- These trends, analysts say, signal a “great unravelling” of an emerging markets debt binge that has swollen to unprecedented dimensions. The pain inflicted by this capital flight is being felt in the real-life economies of vulnerable countries and in a surging number of emerging market corporations that are forecast to default on their debts.
- Source: FT
- ETFs: EMB, PCY, ELD, ECON, EMLC, CEW, VWOB, EMIF, PXR, LEMB, EMCG, EMAG, EBND, AYT, PGD, EMRE, PFEM, JEM, EMSH, FEMB
Mon, Feb. 9, 3:49 PM
- "Simple broad credit allocations are to be avoided," says Invesco Fixed Income Chief Strategist Rob Waldner. "With volatility comes opportunity, but it is more important than ever for investors to do detailed research to avoid credit accidents that are likely to come with increasing frequency in coming quarters.”
- As for credit's troubles from the crash in oil , current market sentiment and pricing is pricing in a recovery in oil prices which isn't guaranteed to happen.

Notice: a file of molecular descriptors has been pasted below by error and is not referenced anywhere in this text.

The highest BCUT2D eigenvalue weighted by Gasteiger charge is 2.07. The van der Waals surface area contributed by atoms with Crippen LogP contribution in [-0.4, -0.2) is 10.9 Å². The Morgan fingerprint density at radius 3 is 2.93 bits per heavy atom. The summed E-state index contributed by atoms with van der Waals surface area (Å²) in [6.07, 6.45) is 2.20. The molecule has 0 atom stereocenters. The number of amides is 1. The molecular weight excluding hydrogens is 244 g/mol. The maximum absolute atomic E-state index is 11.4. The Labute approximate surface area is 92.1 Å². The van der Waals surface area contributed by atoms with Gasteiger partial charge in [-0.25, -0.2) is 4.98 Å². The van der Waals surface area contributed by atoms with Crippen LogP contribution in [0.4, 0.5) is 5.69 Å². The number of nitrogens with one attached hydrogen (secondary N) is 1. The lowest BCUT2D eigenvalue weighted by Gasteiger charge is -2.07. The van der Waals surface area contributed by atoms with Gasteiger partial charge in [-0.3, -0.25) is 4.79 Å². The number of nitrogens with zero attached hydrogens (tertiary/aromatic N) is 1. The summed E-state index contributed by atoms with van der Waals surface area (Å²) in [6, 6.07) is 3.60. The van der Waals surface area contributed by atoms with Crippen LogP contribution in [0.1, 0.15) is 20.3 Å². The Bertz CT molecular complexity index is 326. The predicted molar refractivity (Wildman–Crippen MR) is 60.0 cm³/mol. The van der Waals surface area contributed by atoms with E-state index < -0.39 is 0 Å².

- Waldner is particularly cautious on high-yield and emerging market debt - both sovereign and corporate.
- ETFs: HYG, JNK, EMB, HYLD, PCY, ELD, EMLC, PHB, VWOB, SJB, IHY, ANGL, HYEM, EMHY, HYLS, PGHY, UJB, LEMB, HYXU, EMAG, XOVR, EBND, QLTC, IJNK, EMSH, FEMB
Nov. 5, 2014, 1:27 PM
- The First Trust Emerging Markets Local Currency Bond ETF (NASDAQ:FEMB) is an active fund that seeks to maximize total return and income, while also minimizing volatility, by investing in bonds that are denominated in the issuer's local currency.
- Another active fund, the First Trust Low Duration Mortgage Opportunities ETF (NASDAQ:LMBS) will invest at least 80% of its net assets in investment-grade, mortgage-related debt securities and other mortgage-related instruments in the search of current income for investors.
- "These funds provide a strategy for investors to gain exposure to two fixed income sectors in which we believe in-depth research and analysis, along with ongoing surveillance, can add significant value for investors," said Ryan Issakainen, CFA, Senior Vice President and ETF Strategist at First Trust, in a press release.